Pupils help solve Stamford’s A-board issues

A-boards in Stamford High Street. 'Photo: MSMP050214-001ow ENGEMN00120140502134411
A-boards in Stamford High Street. 'Photo: MSMP050214-001ow ENGEMN00120140502134411
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School pupils have been called in to help an action group solve the problem of A-boards littering town centre shopping streets.

Stamford Town Team has been putting together a draft policy on A-board use in the historic centre of Stamford.

Members came up with a simple policy for traders directly on the High Street, limiting them to one A-board each within a short distance of their shop.

But when it came to traders down Stamford’s many lanes, a different policy was needed. Most A-boards are placed in groups at the ends of the lanes causing potential obstructions to pedestrians. So the Town Team decided to find a neat way of advertising all the lanes’ businesses without taking up too much room.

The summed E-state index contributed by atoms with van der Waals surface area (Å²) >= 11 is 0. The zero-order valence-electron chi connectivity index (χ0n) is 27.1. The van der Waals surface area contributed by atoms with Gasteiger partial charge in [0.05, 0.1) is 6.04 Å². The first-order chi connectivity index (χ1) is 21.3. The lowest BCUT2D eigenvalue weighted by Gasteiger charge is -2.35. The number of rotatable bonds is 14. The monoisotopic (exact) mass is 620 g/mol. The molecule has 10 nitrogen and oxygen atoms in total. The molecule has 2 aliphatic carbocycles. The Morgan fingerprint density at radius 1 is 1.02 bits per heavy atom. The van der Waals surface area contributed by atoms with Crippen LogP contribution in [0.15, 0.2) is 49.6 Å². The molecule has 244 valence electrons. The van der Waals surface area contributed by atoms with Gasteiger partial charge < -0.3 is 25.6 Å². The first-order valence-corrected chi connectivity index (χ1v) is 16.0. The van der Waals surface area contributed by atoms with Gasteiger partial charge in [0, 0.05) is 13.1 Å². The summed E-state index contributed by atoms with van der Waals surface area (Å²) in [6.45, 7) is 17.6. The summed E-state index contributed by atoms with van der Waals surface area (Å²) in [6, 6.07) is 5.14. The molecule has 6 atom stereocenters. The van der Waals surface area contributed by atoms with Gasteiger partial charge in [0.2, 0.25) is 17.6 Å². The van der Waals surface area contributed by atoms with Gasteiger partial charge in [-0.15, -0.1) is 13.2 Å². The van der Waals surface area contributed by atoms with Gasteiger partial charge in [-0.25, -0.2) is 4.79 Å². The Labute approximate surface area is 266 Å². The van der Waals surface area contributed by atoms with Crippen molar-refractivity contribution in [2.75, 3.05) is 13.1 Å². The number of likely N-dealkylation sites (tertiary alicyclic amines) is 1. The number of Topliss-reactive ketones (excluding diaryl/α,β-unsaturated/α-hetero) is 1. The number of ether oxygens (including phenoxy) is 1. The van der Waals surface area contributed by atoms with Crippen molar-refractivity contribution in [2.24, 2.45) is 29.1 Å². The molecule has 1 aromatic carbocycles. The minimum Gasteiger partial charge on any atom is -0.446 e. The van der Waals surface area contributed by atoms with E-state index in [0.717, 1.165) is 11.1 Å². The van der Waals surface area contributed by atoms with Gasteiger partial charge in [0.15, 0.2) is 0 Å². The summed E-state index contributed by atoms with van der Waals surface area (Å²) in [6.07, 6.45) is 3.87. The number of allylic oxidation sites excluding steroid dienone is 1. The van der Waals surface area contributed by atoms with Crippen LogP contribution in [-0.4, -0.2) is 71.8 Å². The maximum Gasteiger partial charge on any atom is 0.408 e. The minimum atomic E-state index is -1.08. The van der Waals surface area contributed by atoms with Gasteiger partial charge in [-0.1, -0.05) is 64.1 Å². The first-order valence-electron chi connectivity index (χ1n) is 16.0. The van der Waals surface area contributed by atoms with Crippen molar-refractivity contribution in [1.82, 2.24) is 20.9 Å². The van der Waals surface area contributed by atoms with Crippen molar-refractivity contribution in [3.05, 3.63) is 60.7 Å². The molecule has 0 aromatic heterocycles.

They gave a brief to Stamford Endowed Schools design and technology pupils and on Wednesday met to consider the best designs.

Town Team chairman Tim Lee said: “If you are in the lanes there is no room for an A-board. The solution for them is to provide a display board of some kind at the entrance to each of the lanes.”

At the meeting on Wednesday members saw three prototypes which tackled the brief in different ways. The key issue was to make the a board with interchangeable slots, so retailers could insert their own advert whenever they are open.

The brief also called for the board to be durable, be in keeping with the town’s character and be able to display Town Team logos.

The options will now be shown to Stamford Town Council, along with the lanes retailers, for feedback.

Mr Lee said: “The council is keen to continue working with us. They haven’t seen the kids’ work and there may be some issues around planning.”

Mr Lee said the Town Team was concerntrating primarily on the lanes and High Street shops, as pavements in other areas were generally too narrow to allow A-boards.

Any policy must be approved by the county council before it can be enforced.